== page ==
Jainism is the most non-violent and austere religion in the world, and arguably the most difficult religion to practice. While lay Jains attempt to never harm humans or animals, the strict non-violence followed by highly revered monks and nuns also proscribes harm to any living being, even a microscopic organism. And while laywomen (and a few laymen) undergo long and difficult fasts, the longest being for one month, renouncers' austerities also include pulling their hair out by the roots two to five times a year, walking bare-foot throughout India most of the year, and some monks do not wear any clothing at all. Jainism: A Guide for the Perplexed is a clear and thorough account of this fascinating tradition, providing an ideal guide to the important beliefs and practices in Jainism. Using scriptural narratives central to the Jain tradition, the author explores the innerlogic of how renouncers' and laypeople's practices depend on an intricate Jain worldview. This is the ideal companion to the study of this most interesting world religion.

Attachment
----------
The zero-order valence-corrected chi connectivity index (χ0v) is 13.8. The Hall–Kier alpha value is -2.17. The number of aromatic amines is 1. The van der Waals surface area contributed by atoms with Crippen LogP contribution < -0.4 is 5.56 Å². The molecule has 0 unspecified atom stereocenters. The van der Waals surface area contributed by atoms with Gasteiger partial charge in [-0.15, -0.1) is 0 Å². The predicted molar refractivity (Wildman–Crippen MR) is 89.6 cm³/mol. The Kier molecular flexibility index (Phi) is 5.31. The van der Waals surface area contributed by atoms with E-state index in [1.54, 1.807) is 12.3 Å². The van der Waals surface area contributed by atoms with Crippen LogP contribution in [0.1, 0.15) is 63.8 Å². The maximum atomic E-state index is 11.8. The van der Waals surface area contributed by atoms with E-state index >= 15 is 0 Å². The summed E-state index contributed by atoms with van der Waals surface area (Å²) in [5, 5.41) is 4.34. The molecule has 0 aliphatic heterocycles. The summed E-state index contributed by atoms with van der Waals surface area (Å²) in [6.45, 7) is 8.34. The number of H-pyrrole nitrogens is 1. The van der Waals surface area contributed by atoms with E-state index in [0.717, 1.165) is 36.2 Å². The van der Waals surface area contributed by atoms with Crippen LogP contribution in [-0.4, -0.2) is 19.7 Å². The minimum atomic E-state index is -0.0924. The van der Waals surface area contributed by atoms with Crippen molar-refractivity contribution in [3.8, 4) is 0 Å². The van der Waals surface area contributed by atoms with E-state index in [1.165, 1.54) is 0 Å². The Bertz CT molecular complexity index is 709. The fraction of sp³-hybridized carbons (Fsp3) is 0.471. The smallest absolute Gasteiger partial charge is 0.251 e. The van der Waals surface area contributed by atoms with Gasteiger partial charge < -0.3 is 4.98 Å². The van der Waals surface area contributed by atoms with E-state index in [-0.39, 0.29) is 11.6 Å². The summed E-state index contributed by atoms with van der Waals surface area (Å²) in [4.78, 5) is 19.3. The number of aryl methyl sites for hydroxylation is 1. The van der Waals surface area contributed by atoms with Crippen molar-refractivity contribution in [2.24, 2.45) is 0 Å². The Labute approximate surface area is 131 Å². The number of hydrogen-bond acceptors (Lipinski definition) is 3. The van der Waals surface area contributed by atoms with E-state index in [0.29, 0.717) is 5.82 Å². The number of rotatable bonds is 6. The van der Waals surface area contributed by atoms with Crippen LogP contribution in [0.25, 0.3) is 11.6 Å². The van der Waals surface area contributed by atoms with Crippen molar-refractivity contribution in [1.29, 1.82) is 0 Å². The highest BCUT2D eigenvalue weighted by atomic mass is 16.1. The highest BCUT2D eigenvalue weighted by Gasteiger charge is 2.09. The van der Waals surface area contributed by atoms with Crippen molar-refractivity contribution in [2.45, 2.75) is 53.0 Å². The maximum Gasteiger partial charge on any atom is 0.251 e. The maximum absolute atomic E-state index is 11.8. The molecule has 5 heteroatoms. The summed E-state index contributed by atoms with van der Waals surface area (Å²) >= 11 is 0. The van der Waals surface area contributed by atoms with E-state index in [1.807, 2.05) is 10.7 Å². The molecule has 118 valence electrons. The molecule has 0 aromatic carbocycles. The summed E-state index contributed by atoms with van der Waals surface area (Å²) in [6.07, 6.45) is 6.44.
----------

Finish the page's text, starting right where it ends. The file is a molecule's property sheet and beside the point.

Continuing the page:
Guides for the Perplexed
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